• We expect the agencies that already have policies regarding public access to the research they fund will continue to use their existing processes to the extent possible, updating them as needed to align with the new guidance. We will know more about those changes once the agencies release their updated public access plans.
  • If you obtain future research funding from a smaller federal agency that does not yet require deposit in an open access repository, the agency will develop a policy requiring you to make your funded articles open access in some form. (The details may vary by agency.) 
How does this federal guidance interact with UC’s open access publishing options?

As a UC researcher, you do not have to wait for this government policy to be implemented to make your research open access. In fact, the University of California has had an Open Access Policy in place for many years that enables UC authors to make their research publicly available immediately. To do so, you have several options:

  • Regardless of the journal in which you publish, the UC's Open Access Policy grants you the right to share your author-accepted manuscript (the final, peer-reviewed, but not yet publisher-formatted version) on eScholarship (the UC's institutional repository) immediately upon publication in the journal. Learn more about the UC’s OA policies or contact the UC Berkeley Library’s Office of Scholarly Communication Services (schol-comm@berkeley.edu) with any questions.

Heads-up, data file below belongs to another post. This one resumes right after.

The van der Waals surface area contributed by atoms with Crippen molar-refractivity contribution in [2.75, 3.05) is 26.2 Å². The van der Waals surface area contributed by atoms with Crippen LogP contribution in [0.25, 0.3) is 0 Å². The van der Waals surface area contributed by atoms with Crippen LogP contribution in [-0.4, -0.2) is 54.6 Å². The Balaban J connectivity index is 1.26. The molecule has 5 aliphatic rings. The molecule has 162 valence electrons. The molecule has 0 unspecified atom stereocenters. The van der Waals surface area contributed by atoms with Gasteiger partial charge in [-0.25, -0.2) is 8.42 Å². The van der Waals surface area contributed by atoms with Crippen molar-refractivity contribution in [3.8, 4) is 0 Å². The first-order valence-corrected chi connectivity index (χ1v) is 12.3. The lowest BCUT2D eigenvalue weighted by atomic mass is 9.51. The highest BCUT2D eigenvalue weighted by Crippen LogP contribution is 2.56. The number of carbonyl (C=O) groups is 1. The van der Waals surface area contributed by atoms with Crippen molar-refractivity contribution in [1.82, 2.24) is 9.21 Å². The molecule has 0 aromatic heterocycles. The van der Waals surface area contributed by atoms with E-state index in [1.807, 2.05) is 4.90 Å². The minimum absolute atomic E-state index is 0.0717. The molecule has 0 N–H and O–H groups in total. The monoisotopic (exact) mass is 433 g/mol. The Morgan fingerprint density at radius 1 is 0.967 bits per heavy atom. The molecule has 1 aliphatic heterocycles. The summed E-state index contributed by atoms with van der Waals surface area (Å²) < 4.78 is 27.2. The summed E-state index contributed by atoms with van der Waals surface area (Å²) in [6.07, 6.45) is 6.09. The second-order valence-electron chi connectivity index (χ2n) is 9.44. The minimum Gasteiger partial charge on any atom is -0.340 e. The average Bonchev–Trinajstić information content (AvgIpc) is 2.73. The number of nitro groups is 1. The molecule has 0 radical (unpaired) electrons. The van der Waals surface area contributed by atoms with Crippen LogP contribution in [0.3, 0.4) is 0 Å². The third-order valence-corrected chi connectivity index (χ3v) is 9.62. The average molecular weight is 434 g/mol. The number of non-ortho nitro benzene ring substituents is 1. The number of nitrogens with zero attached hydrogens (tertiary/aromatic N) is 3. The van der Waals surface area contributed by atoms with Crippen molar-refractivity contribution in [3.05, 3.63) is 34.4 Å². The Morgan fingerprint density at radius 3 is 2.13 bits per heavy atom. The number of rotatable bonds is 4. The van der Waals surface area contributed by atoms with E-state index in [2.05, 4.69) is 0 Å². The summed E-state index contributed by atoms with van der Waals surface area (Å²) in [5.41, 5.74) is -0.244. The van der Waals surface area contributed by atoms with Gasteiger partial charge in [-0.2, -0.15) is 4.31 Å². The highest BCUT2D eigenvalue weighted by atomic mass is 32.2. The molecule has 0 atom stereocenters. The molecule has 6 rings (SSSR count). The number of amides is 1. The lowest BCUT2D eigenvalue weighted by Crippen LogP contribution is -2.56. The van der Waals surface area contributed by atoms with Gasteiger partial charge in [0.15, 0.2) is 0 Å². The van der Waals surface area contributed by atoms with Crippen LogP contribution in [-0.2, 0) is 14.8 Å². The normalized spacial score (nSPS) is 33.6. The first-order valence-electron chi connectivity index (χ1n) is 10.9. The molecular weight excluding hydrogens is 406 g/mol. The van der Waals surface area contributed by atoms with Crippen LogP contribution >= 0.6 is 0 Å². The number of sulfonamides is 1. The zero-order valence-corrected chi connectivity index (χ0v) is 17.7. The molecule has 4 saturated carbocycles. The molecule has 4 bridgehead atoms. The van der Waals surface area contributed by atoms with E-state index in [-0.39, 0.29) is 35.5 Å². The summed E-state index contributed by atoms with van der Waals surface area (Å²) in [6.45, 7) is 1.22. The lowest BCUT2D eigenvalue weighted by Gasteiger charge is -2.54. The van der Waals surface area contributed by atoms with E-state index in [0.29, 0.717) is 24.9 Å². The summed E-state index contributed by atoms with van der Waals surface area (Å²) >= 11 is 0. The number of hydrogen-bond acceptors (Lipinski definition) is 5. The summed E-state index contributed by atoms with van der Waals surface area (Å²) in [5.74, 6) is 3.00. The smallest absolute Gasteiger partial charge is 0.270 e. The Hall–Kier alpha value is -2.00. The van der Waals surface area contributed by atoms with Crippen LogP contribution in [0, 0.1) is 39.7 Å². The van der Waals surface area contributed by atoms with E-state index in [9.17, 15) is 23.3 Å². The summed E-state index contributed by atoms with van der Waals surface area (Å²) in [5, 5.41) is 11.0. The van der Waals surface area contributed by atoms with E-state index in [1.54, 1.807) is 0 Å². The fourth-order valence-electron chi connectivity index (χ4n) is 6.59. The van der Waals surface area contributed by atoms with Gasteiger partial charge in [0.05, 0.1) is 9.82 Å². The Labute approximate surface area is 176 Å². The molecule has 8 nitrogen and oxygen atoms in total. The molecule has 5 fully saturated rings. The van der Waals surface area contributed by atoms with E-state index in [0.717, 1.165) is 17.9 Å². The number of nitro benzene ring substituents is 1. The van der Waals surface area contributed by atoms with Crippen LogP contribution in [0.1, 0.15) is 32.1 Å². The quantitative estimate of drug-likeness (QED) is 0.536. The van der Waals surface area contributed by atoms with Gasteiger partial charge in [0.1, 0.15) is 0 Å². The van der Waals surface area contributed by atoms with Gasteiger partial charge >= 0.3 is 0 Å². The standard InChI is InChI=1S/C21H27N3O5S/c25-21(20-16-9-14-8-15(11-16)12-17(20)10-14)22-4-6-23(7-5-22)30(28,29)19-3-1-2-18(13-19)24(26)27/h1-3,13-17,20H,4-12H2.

• You may choose to publish open access in a journal that is part of one of UC’s transformative open access agreements. Under these agreements, the UC libraries typically will pay all or part of the article processing charge (APC) on your behalf, using library funds that were previously allocated to pay solely for journal subscriptions.
  • You may choose to publish in a fully open access journal that is not covered by one of UC’s transformative open access agreements. At UC Berkeley, the Berkeley Research Impact Initiative (BRII) can reimburse authors up to $2,500 per article once per year to help defray the cost of the article processing charge (APC).  
Will the new federal guidance make it easier to get funding to cover the cost of open access publishing?

While we do not yet know the details of how each agency will implement the OSTP guidance, based on the current approach of the large federal agencies, there will be a no-cost option available—such as an approved government repository—where you (or the publisher) can deposit your manuscript and meet the open access requirement at no cost.